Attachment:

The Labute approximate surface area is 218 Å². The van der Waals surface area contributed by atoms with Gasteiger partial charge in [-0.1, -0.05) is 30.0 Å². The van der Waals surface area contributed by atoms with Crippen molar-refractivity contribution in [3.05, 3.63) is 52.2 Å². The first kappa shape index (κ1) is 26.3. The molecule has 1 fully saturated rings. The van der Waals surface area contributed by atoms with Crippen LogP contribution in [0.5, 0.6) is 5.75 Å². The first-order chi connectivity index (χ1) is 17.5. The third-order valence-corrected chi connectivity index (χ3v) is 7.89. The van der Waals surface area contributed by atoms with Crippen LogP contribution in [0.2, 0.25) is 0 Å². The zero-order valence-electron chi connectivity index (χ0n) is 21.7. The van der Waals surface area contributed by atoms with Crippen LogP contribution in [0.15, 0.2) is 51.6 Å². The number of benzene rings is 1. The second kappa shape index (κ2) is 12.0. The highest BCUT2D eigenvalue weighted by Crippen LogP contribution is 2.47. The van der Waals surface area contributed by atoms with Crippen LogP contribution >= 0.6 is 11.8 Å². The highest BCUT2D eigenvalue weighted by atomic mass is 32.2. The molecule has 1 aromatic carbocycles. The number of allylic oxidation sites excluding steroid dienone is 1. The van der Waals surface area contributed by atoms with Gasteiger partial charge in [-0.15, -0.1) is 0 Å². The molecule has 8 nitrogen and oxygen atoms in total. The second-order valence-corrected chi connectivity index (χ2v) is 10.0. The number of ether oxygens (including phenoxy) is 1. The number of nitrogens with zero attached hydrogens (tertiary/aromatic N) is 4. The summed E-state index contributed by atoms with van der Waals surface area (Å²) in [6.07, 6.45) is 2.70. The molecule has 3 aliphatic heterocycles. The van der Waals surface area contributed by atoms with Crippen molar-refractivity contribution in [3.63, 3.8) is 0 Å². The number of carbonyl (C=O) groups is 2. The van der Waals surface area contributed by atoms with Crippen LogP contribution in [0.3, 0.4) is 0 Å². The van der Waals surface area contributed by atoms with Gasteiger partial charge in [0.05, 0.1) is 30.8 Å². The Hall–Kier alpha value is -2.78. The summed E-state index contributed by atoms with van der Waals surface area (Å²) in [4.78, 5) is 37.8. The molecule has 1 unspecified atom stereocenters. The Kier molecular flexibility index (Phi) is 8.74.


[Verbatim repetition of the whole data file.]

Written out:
The Labute approximate surface area is 218 Å². The van der Waals surface area contributed by atoms with Gasteiger partial charge in [-0.1, -0.05) is 30.0 Å². The van der Waals surface area contributed by atoms with Crippen molar-refractivity contribution in [3.05, 3.63) is 52.2 Å². The first kappa shape index (κ1) is 26.3. The molecule has 1 fully saturated rings. The van der Waals surface area contributed by atoms with Crippen LogP contribution in [0.5, 0.6) is 5.75 Å². The first-order chi connectivity index (χ1) is 17.5. The third-order valence-corrected chi connectivity index (χ3v) is 7.89. The van der Waals surface area contributed by atoms with Crippen LogP contribution in [0.2, 0.25) is 0 Å². The zero-order valence-electron chi connectivity index (χ0n) is 21.7. The van der Waals surface area contributed by atoms with Crippen LogP contribution in [0.15, 0.2) is 51.6 Å². The number of benzene rings is 1. The second kappa shape index (κ2) is 12.0. The highest BCUT2D eigenvalue weighted by Crippen LogP contribution is 2.47. The van der Waals surface area contributed by atoms with Crippen LogP contribution >= 0.6 is 11.8 Å². The highest BCUT2D eigenvalue weighted by atomic mass is 32.2. The molecule has 1 aromatic carbocycles. The number of allylic oxidation sites excluding steroid dienone is 1. The van der Waals surface area contributed by atoms with Gasteiger partial charge in [-0.15, -0.1) is 0 Å². The molecule has 8 nitrogen and oxygen atoms in total. The second-order valence-corrected chi connectivity index (χ2v) is 10.0. The number of ether oxygens (including phenoxy) is 1. The number of nitrogens with zero attached hydrogens (tertiary/aromatic N) is 4. The summed E-state index contributed by atoms with van der Waals surface area (Å²) in [6.07, 6.45) is 2.70. The molecule has 3 aliphatic heterocycles. The van der Waals surface area contributed by atoms with Crippen molar-refractivity contribution in [3.63, 3.8) is 0 Å². The number of carbonyl (C=O) groups is 2. The van der Waals surface area contributed by atoms with Crippen LogP contribution in [0.3, 0.4) is 0 Å². The van der Waals surface area contributed by atoms with Gasteiger partial charge in [0.05, 0.1) is 30.8 Å². The Hall–Kier alpha value is -2.78. The summed E-state index contributed by atoms with van der Waals surface area (Å²) in [4.78, 5) is 37.8. The molecule has 1 unspecified atom stereocenters. The Kier molecular flexibility index (Phi) is 8.74.